The 10 Best Films of 2017

Unlike other Top 10 lists you’ll find on the Internet, ours is subject to its availability in Singapore. Meaning that if a film hasn’t been released locally within 2017, either in theaters or streaming, it won’t find a place here. Sure, that eliminates a number of hyped Oscar contenders (most of them will only arrive here in the first quarter 2018), but that doesn’t mean that we don’t already have an abundance of quality cinema from all around the world to cherry-pick from.

 Before we get to the finest films this calendar year, here are some notable movies that were great in their own right, but didn’t quite meet the cut.

Honorable mentions: 20) Gerald’s Game, 19) Battle of the Sexes, 18) Logan Lucky, 17) Jim & Andy: The Great Beyond, 16) The LEGO Batman Movie, 15) Baby Driver, 14) God’s Own Country, 13) The Killing of a Sacred Deer, 12) Girls Trip, 11) The Square

 10) First They Killed My Father

Written by: Jolie and Loung Ung

Directed by: Angelina Jolie

Released on: 15 September 2017 (Netflix)

Based on the memoir of the same name, First They Killed My Father is a harrowing historical film set in 1975 Cambodia, during the height of the Khmer Rouge. Told from the perspective of 7-year-old Ung who is forced to be trained as a child soldier, while her siblings are sent to brutal labor camps – this biopic is remarkable for handling such challenging subject matter with empathy and sensitivity. Jolie’s naturalistic film depicts a grounded view of atrocity, as seen through the eyes of a child, offering a quietly affecting portrait of a national tragedy.

9) It Comes At Night

Written by: Trey Edward Shults

Directed by: Trey Edward Shults

Released on: 24 November 2017 (Singapore International Film Festival)

The horror genre has been making an inspired comeback in recent years, but few movies during this renaissance have been as frightening as It Comes At Night. Set within a single home during an unexplained apocalyptic event, this film is essentially a chamber piece, intent on showing the audience that the terror within can sometimes be worse than the terror without. A taut psychological thriller, the movie’s tension is darn-near unbearable. Writer-director Trey Edward Shults presents a masterclass in how to craft a thick atmosphere of slow-burn dread. This vividly realized slice of doom is discomforting, disturbing and believable.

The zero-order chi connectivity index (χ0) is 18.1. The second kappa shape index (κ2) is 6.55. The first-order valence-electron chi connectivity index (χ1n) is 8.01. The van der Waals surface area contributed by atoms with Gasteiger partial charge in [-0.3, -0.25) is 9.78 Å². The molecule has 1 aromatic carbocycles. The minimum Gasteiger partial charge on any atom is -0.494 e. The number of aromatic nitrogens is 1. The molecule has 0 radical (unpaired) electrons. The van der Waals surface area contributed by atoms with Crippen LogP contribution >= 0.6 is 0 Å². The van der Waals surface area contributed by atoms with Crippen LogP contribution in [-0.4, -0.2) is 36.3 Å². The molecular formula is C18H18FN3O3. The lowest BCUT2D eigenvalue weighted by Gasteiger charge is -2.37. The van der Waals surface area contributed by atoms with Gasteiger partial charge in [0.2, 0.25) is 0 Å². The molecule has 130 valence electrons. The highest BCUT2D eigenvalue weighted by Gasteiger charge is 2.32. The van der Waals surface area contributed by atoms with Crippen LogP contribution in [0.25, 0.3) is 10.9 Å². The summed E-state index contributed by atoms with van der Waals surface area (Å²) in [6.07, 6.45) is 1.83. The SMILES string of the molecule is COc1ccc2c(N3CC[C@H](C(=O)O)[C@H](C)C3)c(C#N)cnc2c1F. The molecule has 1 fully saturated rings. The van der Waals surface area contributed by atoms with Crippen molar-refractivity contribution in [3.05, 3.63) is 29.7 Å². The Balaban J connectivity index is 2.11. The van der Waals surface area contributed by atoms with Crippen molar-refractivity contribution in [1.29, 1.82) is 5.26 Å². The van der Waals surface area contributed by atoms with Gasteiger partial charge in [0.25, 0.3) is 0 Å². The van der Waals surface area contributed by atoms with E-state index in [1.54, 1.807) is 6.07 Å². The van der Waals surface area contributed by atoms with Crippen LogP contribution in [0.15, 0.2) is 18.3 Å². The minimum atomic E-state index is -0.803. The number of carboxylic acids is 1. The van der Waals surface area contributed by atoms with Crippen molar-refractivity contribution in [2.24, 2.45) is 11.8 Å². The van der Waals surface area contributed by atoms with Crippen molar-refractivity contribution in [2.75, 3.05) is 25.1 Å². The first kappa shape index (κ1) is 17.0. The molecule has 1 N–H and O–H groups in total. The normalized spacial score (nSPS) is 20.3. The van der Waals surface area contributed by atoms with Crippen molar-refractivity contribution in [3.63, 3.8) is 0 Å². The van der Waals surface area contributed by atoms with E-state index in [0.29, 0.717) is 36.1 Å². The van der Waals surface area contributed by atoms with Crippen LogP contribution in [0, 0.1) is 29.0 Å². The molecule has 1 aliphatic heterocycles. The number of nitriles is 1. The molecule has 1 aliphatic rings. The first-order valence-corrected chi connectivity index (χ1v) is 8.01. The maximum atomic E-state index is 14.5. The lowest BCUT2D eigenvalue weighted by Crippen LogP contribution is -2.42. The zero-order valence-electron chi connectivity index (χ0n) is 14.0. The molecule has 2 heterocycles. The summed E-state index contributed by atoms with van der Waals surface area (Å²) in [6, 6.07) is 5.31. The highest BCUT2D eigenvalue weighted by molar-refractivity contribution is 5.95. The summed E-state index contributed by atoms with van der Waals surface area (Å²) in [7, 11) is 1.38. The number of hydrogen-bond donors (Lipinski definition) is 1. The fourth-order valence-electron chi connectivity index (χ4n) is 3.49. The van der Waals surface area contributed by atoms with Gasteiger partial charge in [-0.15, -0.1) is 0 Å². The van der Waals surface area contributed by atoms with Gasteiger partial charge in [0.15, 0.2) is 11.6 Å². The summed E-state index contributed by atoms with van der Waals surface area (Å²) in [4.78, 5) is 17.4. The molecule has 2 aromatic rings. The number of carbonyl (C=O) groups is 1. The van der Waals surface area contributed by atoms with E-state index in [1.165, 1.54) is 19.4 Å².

8) Logan

Written by: James Mangold, Scott Frank, Michael Green

Directed by: James Mangold

Released on: 2 March 2017 (theatres)

It’s only fitting that after nearly two decades of serious thespian commitment to Wolverine (through the good and bad of the X-Men franchise), that Hugh Jackman’s final turn as Logan would be a bravely rendered solo film, worthy of the actor’s talent and the comic-book character’s R-rated legacy. More of a mature character study than a superhero spectacle, Logan’s shocking bursts of gritty hyper-violence, while thrilling, doesn’t offer nearly the same gut-punch as the film’s quieter, heart-wrenching moments. Sir Patrick Stewart and newcomer Dafne Keen also showcase sterling performances in this near-future neo-Western.

7) Colossal

Written by: Nacho Vigalondo

Directed by: Nacho Vigalondo

Released on: 8 June 2017 (theatres)

One of the year’s most outrageously original films, Nacho Vigalondo’s black comedy about a drunk girl psychically linked to a Korean kaiju is an imaginative genre-bender that’s wild, witty and full of unexpected turns in concept and emotion. What starts out as a sci-fi allegory for the monstrosity of alcoholism subtly turns into an intense psychodrama mid-way through, dealing with surprisingly dark themes such as the evils of male entitlement. Weird and completely novel, Colossal might be an acquired taste, but it’s rewarding on so many levels.

6) The Big Sick

Written by: Kumail Nanjiani, Emily V. Gordon

Directed by: Michael Showalter

Released on: 27 July 2017 (theatres)